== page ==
Dayton doubts latest plan to pay for Vikings stadium

Gov. Dayton said Monday that the latest proposal to cover the state's share of a new Vikings stadium would rely on a form of illegal gambling known as tip boards. "It doesn’t strike me at first glance as a viable option," he said at a Capitol press conference.
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Gov. Dayton said Monday that the latest proposal to cover the state's share of a new Vikings stadium would rely on a form of illegal gambling known as tip boards, Politics in Minnesota reports.

"It doesn’t strike me at first glance as a viable option," he said at a Capitol press conference.

"Governor Dayton is correct," Republican Rep. John Kriesel said on Twitter. "Sports themed tip-boards are not currently legal. My bill will make them legal, freeing up money for stadium."

Dayton said he was blindsided by the proposal, Capitol Chatter reports. "Unfortunately, my administration wasn’t included or even informed," he said.

Still, he said, House lawmakers are making progress by bringing forward a proposal and he still believes leaders could reach a deal after further discussion.

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Dayton now calls new GOP stadium plan "worth considering"

In one day Governor Dayton's opinion of the new Republican stadium proposal shifted from a "hare-brained scheme" to an idea "worth considering." Dayton says he wants to find a solution to the Vikings stadium issue. Republicans, meanwhile, are still working to fill in the blanks on their plan while also convincing DFLers and the Vikings that it's viable. All this after lawmakers had hoped to adjourn.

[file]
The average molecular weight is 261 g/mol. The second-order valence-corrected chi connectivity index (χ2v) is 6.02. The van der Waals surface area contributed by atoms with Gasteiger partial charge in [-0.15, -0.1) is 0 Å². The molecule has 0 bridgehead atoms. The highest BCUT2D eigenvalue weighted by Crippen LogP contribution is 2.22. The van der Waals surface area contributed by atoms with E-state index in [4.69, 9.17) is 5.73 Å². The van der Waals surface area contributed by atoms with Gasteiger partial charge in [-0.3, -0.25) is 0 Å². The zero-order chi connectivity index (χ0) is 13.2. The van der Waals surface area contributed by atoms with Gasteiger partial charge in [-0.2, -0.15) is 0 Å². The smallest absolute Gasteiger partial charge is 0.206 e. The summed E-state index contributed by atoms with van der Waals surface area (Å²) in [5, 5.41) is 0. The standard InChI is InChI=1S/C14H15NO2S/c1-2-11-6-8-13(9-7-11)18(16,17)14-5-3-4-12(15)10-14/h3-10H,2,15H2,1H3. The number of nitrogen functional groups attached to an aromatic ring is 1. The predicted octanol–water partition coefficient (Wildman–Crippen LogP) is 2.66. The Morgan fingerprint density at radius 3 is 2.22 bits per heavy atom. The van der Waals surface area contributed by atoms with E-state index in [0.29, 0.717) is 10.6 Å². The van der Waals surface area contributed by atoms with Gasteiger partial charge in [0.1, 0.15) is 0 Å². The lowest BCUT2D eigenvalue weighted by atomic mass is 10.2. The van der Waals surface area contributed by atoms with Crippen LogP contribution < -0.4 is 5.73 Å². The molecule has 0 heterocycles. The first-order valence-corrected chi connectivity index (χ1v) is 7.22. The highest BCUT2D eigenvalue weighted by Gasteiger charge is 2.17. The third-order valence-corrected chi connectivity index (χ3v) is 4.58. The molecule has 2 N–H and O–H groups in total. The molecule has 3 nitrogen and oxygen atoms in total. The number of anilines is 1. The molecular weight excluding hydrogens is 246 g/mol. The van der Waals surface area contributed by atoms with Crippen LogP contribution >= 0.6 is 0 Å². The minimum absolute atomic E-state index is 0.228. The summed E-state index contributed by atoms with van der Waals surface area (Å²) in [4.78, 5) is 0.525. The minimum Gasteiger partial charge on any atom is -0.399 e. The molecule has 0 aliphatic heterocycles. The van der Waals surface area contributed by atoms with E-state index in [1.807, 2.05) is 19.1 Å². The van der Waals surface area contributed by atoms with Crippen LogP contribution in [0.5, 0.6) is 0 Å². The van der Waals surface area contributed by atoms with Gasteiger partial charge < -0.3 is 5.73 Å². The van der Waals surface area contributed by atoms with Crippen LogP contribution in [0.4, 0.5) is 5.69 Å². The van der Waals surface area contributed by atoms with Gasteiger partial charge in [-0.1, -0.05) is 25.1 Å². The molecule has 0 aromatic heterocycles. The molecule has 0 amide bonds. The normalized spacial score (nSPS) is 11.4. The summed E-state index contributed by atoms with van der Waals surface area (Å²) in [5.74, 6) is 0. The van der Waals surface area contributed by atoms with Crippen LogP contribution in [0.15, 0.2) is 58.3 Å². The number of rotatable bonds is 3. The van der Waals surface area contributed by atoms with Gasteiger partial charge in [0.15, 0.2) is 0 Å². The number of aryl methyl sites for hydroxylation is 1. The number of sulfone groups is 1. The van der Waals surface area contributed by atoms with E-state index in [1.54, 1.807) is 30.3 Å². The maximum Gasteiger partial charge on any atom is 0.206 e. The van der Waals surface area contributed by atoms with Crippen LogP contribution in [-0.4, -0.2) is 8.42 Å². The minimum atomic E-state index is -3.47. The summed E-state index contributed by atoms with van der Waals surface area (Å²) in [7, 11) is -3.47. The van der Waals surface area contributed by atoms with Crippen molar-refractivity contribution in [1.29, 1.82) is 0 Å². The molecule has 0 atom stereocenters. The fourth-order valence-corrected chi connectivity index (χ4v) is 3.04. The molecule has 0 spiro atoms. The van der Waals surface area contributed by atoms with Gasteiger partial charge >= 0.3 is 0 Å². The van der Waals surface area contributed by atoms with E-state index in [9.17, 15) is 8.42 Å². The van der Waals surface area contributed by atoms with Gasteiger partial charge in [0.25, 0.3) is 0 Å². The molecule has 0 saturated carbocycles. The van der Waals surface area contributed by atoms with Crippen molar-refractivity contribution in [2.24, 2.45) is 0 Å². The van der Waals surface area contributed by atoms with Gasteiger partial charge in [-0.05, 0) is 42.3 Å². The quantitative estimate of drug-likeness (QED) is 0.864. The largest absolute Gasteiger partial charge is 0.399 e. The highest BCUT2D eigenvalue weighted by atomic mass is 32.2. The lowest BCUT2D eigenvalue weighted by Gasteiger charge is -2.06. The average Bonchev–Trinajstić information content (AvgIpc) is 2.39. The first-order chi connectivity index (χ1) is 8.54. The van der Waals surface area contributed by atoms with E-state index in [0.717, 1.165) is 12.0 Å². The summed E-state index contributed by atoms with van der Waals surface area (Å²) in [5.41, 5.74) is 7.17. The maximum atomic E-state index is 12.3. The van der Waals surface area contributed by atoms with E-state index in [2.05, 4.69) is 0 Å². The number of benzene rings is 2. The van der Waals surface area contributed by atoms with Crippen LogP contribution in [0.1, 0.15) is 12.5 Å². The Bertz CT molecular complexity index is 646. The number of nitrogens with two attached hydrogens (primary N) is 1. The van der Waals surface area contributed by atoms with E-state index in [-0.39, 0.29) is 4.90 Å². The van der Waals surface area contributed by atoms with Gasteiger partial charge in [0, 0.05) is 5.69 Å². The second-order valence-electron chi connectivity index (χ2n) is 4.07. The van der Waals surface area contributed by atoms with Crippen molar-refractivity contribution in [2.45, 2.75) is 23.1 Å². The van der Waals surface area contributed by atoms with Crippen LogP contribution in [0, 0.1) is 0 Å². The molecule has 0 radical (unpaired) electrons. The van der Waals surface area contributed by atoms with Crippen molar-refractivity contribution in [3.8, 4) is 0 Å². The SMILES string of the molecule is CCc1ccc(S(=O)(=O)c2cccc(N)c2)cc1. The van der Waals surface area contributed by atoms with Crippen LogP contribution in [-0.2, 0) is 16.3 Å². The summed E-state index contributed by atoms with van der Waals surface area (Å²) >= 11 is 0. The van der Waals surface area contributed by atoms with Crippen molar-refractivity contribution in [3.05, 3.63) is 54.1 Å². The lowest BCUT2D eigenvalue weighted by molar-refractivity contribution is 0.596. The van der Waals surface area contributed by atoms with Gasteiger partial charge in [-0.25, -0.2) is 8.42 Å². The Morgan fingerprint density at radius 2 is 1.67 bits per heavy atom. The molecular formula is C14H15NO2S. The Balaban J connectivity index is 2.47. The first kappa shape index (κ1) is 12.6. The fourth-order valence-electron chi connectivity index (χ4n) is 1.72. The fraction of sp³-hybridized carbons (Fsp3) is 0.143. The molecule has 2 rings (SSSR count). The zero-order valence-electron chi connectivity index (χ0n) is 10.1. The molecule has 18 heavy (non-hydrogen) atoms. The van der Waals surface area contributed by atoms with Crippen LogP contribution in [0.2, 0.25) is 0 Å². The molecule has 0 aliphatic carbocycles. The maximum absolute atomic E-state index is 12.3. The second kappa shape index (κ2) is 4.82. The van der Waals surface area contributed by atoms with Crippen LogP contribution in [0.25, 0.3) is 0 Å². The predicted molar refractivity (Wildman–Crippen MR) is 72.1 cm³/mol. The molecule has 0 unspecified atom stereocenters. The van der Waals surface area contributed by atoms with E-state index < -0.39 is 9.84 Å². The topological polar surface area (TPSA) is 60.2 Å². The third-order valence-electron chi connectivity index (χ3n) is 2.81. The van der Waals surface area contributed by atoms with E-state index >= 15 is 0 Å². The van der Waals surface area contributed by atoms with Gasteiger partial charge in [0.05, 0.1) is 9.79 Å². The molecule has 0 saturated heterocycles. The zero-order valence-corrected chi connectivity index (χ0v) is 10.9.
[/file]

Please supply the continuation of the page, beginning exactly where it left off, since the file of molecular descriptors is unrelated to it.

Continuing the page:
Stadium supporters plan stepped-up campaign this week

Governor Dayton will lead a public rally at the Capitol and may hold similar events elsewhere around the state. In addition, thousands of construction union members will lobby the Minneapolis city council to support a $975 million Vikings stadium in the city.

Republicans pitch two more stadium plans

The first proposal would plant the facility in Arden Hills and significantly up the state's contribution, which would be covered at least partly through electronic bingo and pulltab machines, a plan that Vikings spokesman Lester Bagley says might be "viable." Bagley tells the Star Tribune the second proposal, which would have the team and its partners cover 80 percent of the stadium's costs, "would not allow the Vikings to be competitive."

Stadium backers search for backup funding source

Lawmakers now writing a bill to build a new home for the Vikings are looking into alternate funding sources in case revenue from gambling in bars fails to bring in the $398 million the state promises to contribute, according to the Associated Press.